For the Segmented Network architecture, a segment of the IT network – a single VLAN and subnet – is allocated to the BAS network. How the network segment is used depends on customer requirements. It is common to have requirements for placing the Metasys server or a few IP controllers on the IT network. Most IP controllers will still reside in the BAS private address space.
For the network engine s to communicate with BACnet devices in the IT network (such as an IP controller that has the outdoor air temperature), the network engine s need to connect directly to the designated network segment. This gives the network engine s visibility into the IT network.
If there are BACnet/IP devices in the IT network with which the network engine s need to communicate, the network engine s again need to reside in the IT VLAN and subnet allocated to the BAS network by IT.
If there are no BACnet devices in the IT network, or if there are but the Metasys devices do not need to communicate with them, the network engine s can reside in the BAS network’s private address space with the IP controllers they supervise. In this case the Metasys server must reside in the IT VLAN allocated to the BAS network for the network engine s and IP controllers to be visible from the IT network by way of the Metasys server .
General purpose VLANs in the IT network can be used to connect a BBMD and a small number of Metasys BACnet/IP devices that are physically remote from the rest of the BAS network (for example, an outside air temperature sensor) such that they need to traverse the IT network to reach the BAS network. In this architecture, the number of IP addresses allocated from the IT network's address space is smaller than the total number of BACnet/IP BAS devices that need to be connected. Except for the Metasys server and the physically remote devices and their associated BBMDs, all BAS devices are physically connected to the BAS network switches.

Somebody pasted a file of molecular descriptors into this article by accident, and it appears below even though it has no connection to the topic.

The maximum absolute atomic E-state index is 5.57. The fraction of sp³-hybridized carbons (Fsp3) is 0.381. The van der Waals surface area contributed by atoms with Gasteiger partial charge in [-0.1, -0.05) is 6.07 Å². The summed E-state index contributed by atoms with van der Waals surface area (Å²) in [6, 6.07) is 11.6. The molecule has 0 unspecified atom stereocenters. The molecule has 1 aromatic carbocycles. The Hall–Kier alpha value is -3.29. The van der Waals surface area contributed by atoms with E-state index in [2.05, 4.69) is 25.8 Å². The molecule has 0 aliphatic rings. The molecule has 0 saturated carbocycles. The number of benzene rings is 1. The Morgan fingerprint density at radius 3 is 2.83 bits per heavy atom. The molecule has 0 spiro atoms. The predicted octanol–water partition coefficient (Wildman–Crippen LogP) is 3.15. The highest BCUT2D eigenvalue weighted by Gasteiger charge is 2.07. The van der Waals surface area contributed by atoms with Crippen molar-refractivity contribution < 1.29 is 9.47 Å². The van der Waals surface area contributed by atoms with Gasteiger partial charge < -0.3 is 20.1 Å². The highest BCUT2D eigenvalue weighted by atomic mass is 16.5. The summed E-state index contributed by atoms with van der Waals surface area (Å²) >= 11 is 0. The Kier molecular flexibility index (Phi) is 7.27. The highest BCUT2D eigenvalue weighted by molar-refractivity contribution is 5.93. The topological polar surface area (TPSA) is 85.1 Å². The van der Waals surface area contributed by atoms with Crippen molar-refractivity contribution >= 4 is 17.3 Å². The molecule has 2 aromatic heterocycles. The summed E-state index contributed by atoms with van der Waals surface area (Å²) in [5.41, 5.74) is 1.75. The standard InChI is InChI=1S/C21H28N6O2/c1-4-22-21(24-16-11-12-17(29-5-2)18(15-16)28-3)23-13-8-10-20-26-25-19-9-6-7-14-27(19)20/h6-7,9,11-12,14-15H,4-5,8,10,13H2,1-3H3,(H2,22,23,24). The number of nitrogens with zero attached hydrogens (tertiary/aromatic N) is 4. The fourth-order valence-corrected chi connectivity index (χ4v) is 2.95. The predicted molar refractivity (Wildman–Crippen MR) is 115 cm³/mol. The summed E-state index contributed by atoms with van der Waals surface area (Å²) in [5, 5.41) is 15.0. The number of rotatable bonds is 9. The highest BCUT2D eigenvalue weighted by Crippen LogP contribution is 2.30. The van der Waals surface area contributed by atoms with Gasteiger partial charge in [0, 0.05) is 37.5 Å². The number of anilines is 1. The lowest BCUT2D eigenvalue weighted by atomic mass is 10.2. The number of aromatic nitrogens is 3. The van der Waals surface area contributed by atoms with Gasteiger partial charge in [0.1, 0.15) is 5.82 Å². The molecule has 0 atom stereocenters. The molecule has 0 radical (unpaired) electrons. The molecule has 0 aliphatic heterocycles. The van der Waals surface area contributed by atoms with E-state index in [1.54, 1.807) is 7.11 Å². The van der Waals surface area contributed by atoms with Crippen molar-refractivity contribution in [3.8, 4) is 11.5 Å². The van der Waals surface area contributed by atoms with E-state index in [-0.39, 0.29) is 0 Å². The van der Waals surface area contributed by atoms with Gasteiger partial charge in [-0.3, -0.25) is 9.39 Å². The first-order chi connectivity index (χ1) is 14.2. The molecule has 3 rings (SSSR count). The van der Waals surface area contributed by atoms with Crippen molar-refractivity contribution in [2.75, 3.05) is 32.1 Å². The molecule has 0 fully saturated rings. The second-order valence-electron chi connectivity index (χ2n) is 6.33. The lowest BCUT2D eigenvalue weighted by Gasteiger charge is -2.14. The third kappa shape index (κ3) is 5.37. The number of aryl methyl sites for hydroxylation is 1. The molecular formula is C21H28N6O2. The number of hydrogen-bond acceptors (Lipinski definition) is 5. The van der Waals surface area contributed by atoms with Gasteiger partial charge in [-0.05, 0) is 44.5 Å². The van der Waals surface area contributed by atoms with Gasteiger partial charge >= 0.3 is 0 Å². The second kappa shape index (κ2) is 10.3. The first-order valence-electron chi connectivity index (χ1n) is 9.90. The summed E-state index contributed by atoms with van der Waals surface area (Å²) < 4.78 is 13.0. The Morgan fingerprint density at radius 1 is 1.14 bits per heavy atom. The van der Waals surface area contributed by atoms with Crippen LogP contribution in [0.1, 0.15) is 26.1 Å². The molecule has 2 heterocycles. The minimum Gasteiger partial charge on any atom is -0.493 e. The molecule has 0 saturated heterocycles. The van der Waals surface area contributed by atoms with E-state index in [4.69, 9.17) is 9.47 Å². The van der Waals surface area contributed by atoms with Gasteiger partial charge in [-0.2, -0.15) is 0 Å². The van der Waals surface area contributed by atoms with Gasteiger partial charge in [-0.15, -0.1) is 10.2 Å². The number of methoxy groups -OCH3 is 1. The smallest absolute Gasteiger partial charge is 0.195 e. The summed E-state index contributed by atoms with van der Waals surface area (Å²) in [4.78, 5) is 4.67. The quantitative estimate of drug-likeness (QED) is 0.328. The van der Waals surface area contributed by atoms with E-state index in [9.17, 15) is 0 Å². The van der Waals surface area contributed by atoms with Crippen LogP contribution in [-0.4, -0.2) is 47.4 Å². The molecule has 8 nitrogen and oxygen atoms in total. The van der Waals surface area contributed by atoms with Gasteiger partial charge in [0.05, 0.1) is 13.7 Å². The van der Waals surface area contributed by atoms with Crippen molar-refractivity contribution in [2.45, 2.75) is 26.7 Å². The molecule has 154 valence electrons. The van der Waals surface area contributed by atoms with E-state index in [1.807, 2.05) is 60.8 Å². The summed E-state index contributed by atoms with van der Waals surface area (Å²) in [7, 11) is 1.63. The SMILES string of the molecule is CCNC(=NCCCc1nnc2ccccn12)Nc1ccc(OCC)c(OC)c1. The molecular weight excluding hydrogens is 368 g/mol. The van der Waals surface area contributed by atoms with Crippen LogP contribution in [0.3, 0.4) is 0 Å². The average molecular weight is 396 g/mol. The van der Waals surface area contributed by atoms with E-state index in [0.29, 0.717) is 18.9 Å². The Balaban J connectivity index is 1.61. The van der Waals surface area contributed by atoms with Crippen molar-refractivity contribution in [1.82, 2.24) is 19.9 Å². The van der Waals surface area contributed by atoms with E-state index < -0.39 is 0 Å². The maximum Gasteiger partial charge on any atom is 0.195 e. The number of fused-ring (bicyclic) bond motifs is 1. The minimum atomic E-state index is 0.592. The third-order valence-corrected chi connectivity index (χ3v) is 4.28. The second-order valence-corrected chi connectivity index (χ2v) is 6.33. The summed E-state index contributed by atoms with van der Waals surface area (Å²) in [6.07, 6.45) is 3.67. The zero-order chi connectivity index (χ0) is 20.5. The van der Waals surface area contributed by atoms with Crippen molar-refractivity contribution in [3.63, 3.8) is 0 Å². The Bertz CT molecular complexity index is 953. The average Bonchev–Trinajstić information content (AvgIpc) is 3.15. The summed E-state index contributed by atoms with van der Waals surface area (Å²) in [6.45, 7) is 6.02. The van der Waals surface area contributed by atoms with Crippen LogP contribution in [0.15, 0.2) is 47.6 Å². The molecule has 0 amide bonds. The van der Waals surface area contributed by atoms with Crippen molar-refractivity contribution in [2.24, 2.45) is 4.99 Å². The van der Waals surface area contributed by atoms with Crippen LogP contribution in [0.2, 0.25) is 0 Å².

The segmented architecture is applicable when the IT department is not willing to allocate all the required IP addresses and switch ports needed for the Metasys IP controllers. In this case, the interface between the BAS and IT networks is also a boundary between the BAS and IT IP addressing schemes. Within the building network, the BAS network switches manage the IP addresses that are private to the BAS network, and then can follow an address scheme that is independent of the main IT network. An advantage of having a private address space is in its robustness, especially in anticipation of future IT network configuration changes.
Figure 1 depicts a Segmented BAS network. VLAN A is allocated by IT for communicating with the network engine s inside the BAS network. VLAN B serves as a general purpose VLAN in an IT network with a BBMD and a remote IP controller (which may itself be the BBMD). VLAN X and Y are allocated within the BAS network independent of IT. All devices in VLAN X and VLAN Y are assigned IP addresses from the BAS network's private address space; separate network routing domains are configured such that the devices are not visible from the IT network. The network engine s in VLAN A are assigned IP addresses from the IT network's IP address space such that the network engine s are visible from the IT network, enabling communication between the Metasys server and the network engine s. Since the network engine s are in a different VLAN than the devices they supervise, directed broadcasts must be configured on the BAS switches to enable the network engine s to discover the devices in VLANs X and Y. By grouping the network engine s in the same VLAN and using directed broadcasts in concert with ACLs to limit the BACnet broadcasts sent from the network engine s to the IP controllers they supervise, the scope of the BACnet broadcasts can be significantly reduced.